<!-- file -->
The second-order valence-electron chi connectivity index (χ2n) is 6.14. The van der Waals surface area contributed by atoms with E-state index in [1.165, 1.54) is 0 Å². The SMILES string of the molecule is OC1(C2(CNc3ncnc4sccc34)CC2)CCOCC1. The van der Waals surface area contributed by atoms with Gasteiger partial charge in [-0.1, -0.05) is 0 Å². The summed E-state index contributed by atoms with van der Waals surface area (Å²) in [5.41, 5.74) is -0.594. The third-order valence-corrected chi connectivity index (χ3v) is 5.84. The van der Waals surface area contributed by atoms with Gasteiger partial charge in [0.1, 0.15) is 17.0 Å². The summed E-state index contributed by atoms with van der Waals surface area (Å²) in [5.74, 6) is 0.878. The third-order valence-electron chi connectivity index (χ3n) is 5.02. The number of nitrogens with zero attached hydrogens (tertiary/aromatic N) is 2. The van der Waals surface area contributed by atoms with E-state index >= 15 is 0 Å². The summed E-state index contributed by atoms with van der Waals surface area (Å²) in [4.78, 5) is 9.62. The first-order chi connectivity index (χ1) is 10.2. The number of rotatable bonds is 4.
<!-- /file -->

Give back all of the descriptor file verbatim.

The second-order valence-electron chi connectivity index (χ2n) is 6.14. The van der Waals surface area contributed by atoms with E-state index in [1.165, 1.54) is 0 Å². The SMILES string of the molecule is OC1(C2(CNc3ncnc4sccc34)CC2)CCOCC1. The van der Waals surface area contributed by atoms with Gasteiger partial charge in [-0.1, -0.05) is 0 Å². The summed E-state index contributed by atoms with van der Waals surface area (Å²) in [5.41, 5.74) is -0.594. The third-order valence-corrected chi connectivity index (χ3v) is 5.84. The van der Waals surface area contributed by atoms with Gasteiger partial charge in [0.1, 0.15) is 17.0 Å². The summed E-state index contributed by atoms with van der Waals surface area (Å²) in [5.74, 6) is 0.878. The third-order valence-electron chi connectivity index (χ3n) is 5.02. The number of nitrogens with zero attached hydrogens (tertiary/aromatic N) is 2. The van der Waals surface area contributed by atoms with E-state index >= 15 is 0 Å². The summed E-state index contributed by atoms with van der Waals surface area (Å²) in [4.78, 5) is 9.62. The first-order chi connectivity index (χ1) is 10.2. The number of rotatable bonds is 4.